Wednesday, July 25, 2007

Be vwery careful, vwery, wwery careful ... more on real estate and subprime time

As Elmer Fudd used to say ... be vwery careful ...

About investing in real estate or the subprime mortgage market. You know, just like NASDAQ circa 2000, it took speculators a long time to be convinced that, yes, things were really as bad as they seemed. And that was in the technology stock market, with its hyper-frenetic pace.

Image how long it'll take for *everyone* involved in the real estate market to realize the same. Today, it's just the subprime lenders who are depressed. Tomorrow it's the prime lenders ... and sometime thereafter ... by the real estate speculator ... then to be followed by the real estate investor ... to be finally ... finally ... followed by the deep-pocketed developer/builder.
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When even all those deep-pocketed guys can think about is surviving, then it's time to buy. And only then.

As I suggested one year ago, real estate debacles of this nature (i.e. free money from Greenspan) will take a long, long, time to boil off - expect market declines in coastal regions to continue for years. In farm country, however, things will be vastly different for several reasons.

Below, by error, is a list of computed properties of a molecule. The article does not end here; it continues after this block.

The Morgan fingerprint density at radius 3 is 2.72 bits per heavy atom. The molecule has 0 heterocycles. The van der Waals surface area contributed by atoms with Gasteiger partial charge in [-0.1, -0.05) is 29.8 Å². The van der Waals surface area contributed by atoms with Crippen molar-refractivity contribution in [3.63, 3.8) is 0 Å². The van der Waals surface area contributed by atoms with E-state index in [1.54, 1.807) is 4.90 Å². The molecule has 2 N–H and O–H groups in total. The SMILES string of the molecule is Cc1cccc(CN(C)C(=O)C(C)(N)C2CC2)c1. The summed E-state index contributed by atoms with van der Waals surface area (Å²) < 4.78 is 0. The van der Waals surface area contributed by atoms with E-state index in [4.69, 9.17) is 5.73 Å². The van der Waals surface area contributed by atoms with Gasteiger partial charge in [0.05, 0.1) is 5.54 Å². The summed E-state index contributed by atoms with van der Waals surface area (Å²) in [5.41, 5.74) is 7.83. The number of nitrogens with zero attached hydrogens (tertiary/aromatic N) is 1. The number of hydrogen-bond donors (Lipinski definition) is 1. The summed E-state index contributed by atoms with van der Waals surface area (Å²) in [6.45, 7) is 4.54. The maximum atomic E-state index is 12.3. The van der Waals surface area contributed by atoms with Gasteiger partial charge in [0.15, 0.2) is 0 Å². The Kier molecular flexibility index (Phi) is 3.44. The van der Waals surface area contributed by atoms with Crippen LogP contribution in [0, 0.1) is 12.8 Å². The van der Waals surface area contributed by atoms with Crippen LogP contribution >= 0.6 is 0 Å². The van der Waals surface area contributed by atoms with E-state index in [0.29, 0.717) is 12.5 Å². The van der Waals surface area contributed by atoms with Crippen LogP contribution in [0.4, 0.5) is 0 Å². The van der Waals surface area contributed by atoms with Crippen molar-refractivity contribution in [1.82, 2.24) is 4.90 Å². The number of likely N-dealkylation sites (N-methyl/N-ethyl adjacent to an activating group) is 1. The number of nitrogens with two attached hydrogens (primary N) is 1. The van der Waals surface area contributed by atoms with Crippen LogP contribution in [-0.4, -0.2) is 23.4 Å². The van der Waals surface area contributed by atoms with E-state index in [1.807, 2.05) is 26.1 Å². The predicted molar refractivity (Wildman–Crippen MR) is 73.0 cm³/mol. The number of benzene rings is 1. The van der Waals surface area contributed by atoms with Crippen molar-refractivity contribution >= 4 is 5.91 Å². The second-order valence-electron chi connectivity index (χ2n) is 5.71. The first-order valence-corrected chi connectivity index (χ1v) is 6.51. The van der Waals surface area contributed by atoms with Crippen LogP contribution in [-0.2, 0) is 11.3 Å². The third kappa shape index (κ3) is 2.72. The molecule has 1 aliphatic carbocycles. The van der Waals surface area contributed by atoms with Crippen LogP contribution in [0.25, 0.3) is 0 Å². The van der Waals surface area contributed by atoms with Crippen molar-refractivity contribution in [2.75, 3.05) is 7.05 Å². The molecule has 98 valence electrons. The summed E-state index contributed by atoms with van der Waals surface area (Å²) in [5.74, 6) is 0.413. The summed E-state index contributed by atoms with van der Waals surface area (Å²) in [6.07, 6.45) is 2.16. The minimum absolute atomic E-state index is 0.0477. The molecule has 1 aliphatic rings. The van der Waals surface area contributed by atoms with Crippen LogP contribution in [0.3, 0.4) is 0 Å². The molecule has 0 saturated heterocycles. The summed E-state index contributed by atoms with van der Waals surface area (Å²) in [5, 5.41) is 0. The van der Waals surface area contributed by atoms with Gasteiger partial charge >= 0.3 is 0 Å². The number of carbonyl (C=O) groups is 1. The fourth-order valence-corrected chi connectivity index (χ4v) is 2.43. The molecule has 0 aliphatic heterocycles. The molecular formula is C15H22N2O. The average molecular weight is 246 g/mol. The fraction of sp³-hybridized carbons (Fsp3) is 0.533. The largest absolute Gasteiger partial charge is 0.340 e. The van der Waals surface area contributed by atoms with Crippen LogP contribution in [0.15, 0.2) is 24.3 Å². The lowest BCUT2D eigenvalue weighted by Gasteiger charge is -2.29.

Sit tight investors ... patience is now key if you're thinking of sub-prime investing (wait two years), or real estate developer/builder investing (wait three to five years). Yes, it takes a long time for this to unwind and people to become truly depressed about the future ...


The Confused Capitalist

Friday, July 20, 2007

Sub-Prime Mortgage Mess: Did It take a genius?

I'm often amazed at how really smart people can get caught up in the crowd, along with their friends and peers. Caught up in the Extraordinary Popular Delusions and Madness of Crowds, even really smart people have trouble rationalizing their behaviours later, in a way that doesn't sound like they themselves still haven't figured out what happened to them.

In this category then, perhaps I should apply for a job as the head of GE, or perhaps GE Capital, or perhaps as the GE Chief Financial Officer (CFO). GE has recently decided to exit the sub-prime mortgage business, due to its obvious problems and potential for more. In reading one account of the reason they were exiting, GE CFO Keith Sherin said this ...

"In the first quarter we said we were committed to the business and we were. Based on the changes we saw, we made the decision to exit the business. I think it was a smart move."

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Back in March 2006 (just after this blog started), I posted on the housing market and the potential for sub-prime loans to wreck havoc on the bottom line, suggesting that ...

"Having seen the tall-headed gnomes in my own financial field previously lend to extreme ratios in the dying days of a real estate upswing, I thought they'd have figured out that lending like that at the end of a long cycle, isn't very good for the bottom line. "